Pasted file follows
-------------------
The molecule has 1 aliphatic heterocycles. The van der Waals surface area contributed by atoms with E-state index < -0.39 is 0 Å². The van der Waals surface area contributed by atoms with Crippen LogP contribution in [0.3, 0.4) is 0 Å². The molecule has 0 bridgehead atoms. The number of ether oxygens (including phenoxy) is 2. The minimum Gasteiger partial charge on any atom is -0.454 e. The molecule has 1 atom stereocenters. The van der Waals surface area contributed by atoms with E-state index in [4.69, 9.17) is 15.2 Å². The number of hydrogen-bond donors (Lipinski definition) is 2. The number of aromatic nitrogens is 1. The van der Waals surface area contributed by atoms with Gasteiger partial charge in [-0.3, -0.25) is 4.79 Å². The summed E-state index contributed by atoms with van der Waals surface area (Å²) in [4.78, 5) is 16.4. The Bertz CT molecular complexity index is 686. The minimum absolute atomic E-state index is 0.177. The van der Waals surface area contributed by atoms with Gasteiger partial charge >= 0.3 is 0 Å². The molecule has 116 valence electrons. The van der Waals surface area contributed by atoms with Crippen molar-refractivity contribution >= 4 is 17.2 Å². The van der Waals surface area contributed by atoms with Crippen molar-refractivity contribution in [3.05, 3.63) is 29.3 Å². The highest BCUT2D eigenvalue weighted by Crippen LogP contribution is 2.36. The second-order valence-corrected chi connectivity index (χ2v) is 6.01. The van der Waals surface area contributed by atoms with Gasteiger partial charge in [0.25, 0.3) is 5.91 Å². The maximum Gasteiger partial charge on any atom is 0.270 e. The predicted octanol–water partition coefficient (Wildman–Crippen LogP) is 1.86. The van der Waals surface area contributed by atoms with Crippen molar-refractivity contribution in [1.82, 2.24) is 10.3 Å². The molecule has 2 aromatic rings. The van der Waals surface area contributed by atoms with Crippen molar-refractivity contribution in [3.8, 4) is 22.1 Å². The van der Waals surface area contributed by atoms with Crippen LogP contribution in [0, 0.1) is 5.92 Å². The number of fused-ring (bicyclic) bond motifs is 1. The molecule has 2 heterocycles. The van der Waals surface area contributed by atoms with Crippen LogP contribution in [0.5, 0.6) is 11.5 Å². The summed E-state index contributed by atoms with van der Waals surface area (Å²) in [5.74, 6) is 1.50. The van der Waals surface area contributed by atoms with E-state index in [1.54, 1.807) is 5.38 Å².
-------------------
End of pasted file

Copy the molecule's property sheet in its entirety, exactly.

The molecule has 1 aliphatic heterocycles. The van der Waals surface area contributed by atoms with E-state index < -0.39 is 0 Å². The van der Waals surface area contributed by atoms with Crippen LogP contribution in [0.3, 0.4) is 0 Å². The molecule has 0 bridgehead atoms. The number of ether oxygens (including phenoxy) is 2. The minimum Gasteiger partial charge on any atom is -0.454 e. The molecule has 1 atom stereocenters. The van der Waals surface area contributed by atoms with E-state index in [4.69, 9.17) is 15.2 Å². The number of hydrogen-bond donors (Lipinski definition) is 2. The number of aromatic nitrogens is 1. The van der Waals surface area contributed by atoms with Gasteiger partial charge in [-0.3, -0.25) is 4.79 Å². The summed E-state index contributed by atoms with van der Waals surface area (Å²) in [4.78, 5) is 16.4. The Bertz CT molecular complexity index is 686. The minimum absolute atomic E-state index is 0.177. The van der Waals surface area contributed by atoms with Gasteiger partial charge >= 0.3 is 0 Å². The molecule has 116 valence electrons. The van der Waals surface area contributed by atoms with Crippen molar-refractivity contribution >= 4 is 17.2 Å². The van der Waals surface area contributed by atoms with Crippen molar-refractivity contribution in [3.05, 3.63) is 29.3 Å². The highest BCUT2D eigenvalue weighted by Crippen LogP contribution is 2.36. The second-order valence-corrected chi connectivity index (χ2v) is 6.01. The van der Waals surface area contributed by atoms with Gasteiger partial charge in [0.25, 0.3) is 5.91 Å². The maximum Gasteiger partial charge on any atom is 0.270 e. The predicted octanol–water partition coefficient (Wildman–Crippen LogP) is 1.86. The van der Waals surface area contributed by atoms with Crippen molar-refractivity contribution in [1.82, 2.24) is 10.3 Å². The molecule has 2 aromatic rings. The van der Waals surface area contributed by atoms with Crippen molar-refractivity contribution in [3.8, 4) is 22.1 Å². The van der Waals surface area contributed by atoms with Crippen LogP contribution in [0, 0.1) is 5.92 Å². The number of fused-ring (bicyclic) bond motifs is 1. The molecule has 2 heterocycles. The van der Waals surface area contributed by atoms with Crippen LogP contribution in [0.5, 0.6) is 11.5 Å². The summed E-state index contributed by atoms with van der Waals surface area (Å²) in [5.74, 6) is 1.50. The van der Waals surface area contributed by atoms with E-state index in [1.54, 1.807) is 5.38 Å².